ESTRIN: Well, the CIA chief is involved, William Burns. Also, Israel's top Intel chiefs, top officials from Qatar and Egypt, who are the main mediators between Israel and Hamas, they all have been meeting in Paris. And an Egyptian source with direct knowledge of the talks spoke to NPR. They're trying to strike a deal for a prolonged pause in fighting and to exchange Israeli hostages for Palestinian prisoners. This would be similar to an exchange in late November where about half of the Israeli hostages were released in exchange for Palestinian detainees. And this deal is going to be done - if it does come through, it would be done in phases over several months. And then in parallel, there are other talks about trying to allow Palestinians who fled their homes to return to north Gaza, talks about the future Palestinian leadership as well.

But the main sticking point here, Steve, is about the end of the war. Hamas wants this deal to lead to the end of the war. And Israel is OK with a significant pause in fighting, but not the permanent end in fighting. And you have to understand the domestic politics in Israel. Israel's leadership is under a lot of pressure from its hard-right flank. Senior ministers even took part in an event yesterday for resettling Gazans outside Gaza and moving Israeli settlers into Gaza, and there have been Israeli activists blocking aid trucks to Gaza in recent days. So it just shows the hard-line domestic pressure on the Israeli government about Gaza. But the government in Israel says these talks were constructive so far, still significant gaps, and more talks to be held this week.

INSKEEP: With all that - I'm listening closely to what you're saying - the last pause in fighting was a few days. But you're saying prolonged, several months. This could be a big deal even if it's not a formal end to the war.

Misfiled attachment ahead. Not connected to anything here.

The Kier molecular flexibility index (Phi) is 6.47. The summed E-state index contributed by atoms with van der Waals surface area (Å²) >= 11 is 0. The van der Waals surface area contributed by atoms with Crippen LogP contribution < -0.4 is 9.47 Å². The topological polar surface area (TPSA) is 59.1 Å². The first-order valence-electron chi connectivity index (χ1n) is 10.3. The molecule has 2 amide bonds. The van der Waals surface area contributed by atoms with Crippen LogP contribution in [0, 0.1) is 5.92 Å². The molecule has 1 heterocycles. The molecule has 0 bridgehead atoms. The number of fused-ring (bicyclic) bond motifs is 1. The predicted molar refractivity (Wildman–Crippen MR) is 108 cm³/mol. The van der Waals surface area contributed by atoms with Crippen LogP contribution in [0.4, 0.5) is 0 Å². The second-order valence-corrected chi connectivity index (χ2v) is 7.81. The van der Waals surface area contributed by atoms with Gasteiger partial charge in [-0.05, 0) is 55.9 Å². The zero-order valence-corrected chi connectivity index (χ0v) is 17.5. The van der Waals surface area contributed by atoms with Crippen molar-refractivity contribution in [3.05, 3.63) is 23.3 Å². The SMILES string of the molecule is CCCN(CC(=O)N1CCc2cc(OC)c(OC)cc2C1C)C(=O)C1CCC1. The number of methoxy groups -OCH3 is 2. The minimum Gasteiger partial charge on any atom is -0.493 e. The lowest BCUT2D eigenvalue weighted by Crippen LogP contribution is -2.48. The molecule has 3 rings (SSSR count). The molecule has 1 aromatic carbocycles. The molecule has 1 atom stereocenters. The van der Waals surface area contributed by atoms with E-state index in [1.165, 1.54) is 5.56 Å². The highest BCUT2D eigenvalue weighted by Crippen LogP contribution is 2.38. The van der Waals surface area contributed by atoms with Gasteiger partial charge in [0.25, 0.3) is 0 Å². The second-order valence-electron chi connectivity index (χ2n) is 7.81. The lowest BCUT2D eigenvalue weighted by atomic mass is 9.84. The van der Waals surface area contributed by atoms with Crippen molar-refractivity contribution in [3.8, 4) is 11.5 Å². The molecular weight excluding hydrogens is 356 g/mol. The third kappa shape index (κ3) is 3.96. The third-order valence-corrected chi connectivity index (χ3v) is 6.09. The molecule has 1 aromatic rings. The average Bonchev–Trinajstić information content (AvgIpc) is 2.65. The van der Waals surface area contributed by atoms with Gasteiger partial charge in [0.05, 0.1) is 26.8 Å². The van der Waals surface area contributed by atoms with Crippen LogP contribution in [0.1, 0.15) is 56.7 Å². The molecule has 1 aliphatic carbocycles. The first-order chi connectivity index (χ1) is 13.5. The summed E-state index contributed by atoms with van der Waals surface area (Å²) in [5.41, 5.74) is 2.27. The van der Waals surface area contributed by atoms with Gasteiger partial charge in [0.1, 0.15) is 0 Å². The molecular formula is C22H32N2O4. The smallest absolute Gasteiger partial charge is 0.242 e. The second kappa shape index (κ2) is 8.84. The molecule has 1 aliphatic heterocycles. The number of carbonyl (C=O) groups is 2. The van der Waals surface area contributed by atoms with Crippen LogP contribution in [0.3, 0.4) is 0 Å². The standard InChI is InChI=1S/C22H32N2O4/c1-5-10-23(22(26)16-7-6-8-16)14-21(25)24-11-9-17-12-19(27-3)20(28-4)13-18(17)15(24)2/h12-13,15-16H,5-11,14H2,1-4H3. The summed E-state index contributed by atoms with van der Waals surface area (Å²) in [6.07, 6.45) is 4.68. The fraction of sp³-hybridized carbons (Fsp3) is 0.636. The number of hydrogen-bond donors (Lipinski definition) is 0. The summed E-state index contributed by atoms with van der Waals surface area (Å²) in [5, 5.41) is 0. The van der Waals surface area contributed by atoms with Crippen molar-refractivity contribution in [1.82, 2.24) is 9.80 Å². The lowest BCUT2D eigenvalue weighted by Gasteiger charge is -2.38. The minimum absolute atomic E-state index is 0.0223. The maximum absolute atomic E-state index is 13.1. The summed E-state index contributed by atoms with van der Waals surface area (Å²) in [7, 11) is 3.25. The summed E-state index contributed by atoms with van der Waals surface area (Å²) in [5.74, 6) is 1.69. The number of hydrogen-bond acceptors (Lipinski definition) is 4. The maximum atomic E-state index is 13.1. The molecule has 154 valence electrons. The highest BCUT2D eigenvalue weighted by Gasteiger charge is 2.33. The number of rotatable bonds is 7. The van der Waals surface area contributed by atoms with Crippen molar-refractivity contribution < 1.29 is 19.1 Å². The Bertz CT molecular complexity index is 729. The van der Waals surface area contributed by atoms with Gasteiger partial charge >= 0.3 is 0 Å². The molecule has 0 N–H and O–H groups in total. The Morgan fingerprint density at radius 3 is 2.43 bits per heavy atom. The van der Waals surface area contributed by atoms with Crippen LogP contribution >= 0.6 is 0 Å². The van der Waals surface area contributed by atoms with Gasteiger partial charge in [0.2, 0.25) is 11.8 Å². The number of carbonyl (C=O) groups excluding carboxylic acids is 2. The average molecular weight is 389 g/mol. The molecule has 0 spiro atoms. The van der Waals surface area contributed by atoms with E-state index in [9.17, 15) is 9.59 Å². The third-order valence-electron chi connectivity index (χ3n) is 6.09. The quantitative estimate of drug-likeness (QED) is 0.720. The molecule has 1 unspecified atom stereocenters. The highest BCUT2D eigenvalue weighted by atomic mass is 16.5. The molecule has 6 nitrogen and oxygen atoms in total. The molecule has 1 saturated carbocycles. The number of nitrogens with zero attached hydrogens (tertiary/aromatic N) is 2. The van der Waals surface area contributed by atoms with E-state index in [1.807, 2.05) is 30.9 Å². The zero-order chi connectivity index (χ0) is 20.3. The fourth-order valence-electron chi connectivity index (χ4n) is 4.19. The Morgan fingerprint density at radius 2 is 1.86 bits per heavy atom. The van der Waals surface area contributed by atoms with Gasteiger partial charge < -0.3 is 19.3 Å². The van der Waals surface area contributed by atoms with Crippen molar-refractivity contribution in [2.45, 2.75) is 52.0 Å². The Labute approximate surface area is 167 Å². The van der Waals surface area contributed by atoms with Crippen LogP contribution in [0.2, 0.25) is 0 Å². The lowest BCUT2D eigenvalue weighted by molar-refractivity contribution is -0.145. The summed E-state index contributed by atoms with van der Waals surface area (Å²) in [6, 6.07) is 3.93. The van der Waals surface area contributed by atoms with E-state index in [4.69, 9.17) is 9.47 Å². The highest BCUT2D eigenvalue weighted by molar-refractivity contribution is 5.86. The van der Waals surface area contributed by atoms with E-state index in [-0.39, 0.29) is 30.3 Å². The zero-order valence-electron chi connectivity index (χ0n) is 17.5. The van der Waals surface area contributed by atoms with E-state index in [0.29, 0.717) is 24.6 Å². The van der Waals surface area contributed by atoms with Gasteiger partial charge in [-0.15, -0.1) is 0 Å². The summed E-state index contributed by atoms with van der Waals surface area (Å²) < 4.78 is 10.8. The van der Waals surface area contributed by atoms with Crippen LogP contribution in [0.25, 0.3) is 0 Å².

ESTRIN: That's right. And then there's this whole other crisis, which is the United Nations humanitarian agency. The - Israel has presented evidence that 12 Palestinian employees for the U.N. in Gaza were directly involved in the Hamas attack that started this whole war on October 7. And so the U.S., the U.K., other countries have suspended aid to that agency. The U.N. has fired staff who faced those allegations. But now the U.N. is calling for countries like the U.S. to renew the funding to the U.N. We're talking about the U.N. agency that provides services for most Gazans now who are in desperate need of food and shelter. These are allegations Israel had against 12 employees out of the 13,000 who work for the U.N. in Gaza. The odds are, I think, that the U.S. will resume funding to this agency.

INSKEEP: How much worse are things getting in Gaza?

ESTRIN: There is heavy fighting in the city of Khan Younis near two main hospitals there. Doctors Without Borders says one of the hospitals is now nearly unable to perform surgeries. We spoke with Nebal Farsakh, a spokeswoman of the Palestine Red Crescent Society, a main medical organization. We spoke about another hospital in the area, Al-Amal Hospital.

NEBAL FARSAKH: The situation there is catastrophic. There is ongoing bombardments that is happening day and night along with gunfire. The medical teams are working in horrific and dangerous conditions.

ESTRIN: And the Israeli military has called on Palestinians to evacuate this area. But we're seeing more and more Palestinians evacuate further south, just adding to the masses of displaced people in this last sliver of territory in Gaza that Israeli troops have not invaded.

INSKEEP: NPR's Daniel Estrin. Thanks so much.

ESTRIN: You're welcome.

(SOUNDBITE OF MUSIC)

INSKEEP: OK, in this country, Homeland Security Secretary Alejandro Mayorkas faces two articles of impeachment from House Republicans who want to oust him over immigration enforcement.

MARTÍNEZ: The lawmakers say Mayorkas is not enforcing laws at the border with Mexico. All this as a bipartisan deal to address the border crisis may come together in the Senate also this week, but former President Donald Trump is lobbying against that deal.

(SOUNDBITE OF ARCHIVED RECORDING)

DONALD TRUMP: I'd rather have no bill than a bad bill.

INSKEEP: This has dismayed some Republican lawmakers who were hoping for an immigration agreement. NPR congressional correspondent Deirdre Walsh is covering all this. Good morning.

DEIRDRE WALSH, BYLINE: Good morning, Steve.

INSKEEP: Can we begin with these articles of impeachment? What is the specific allegation against Mayorkas, what did he supposedly do?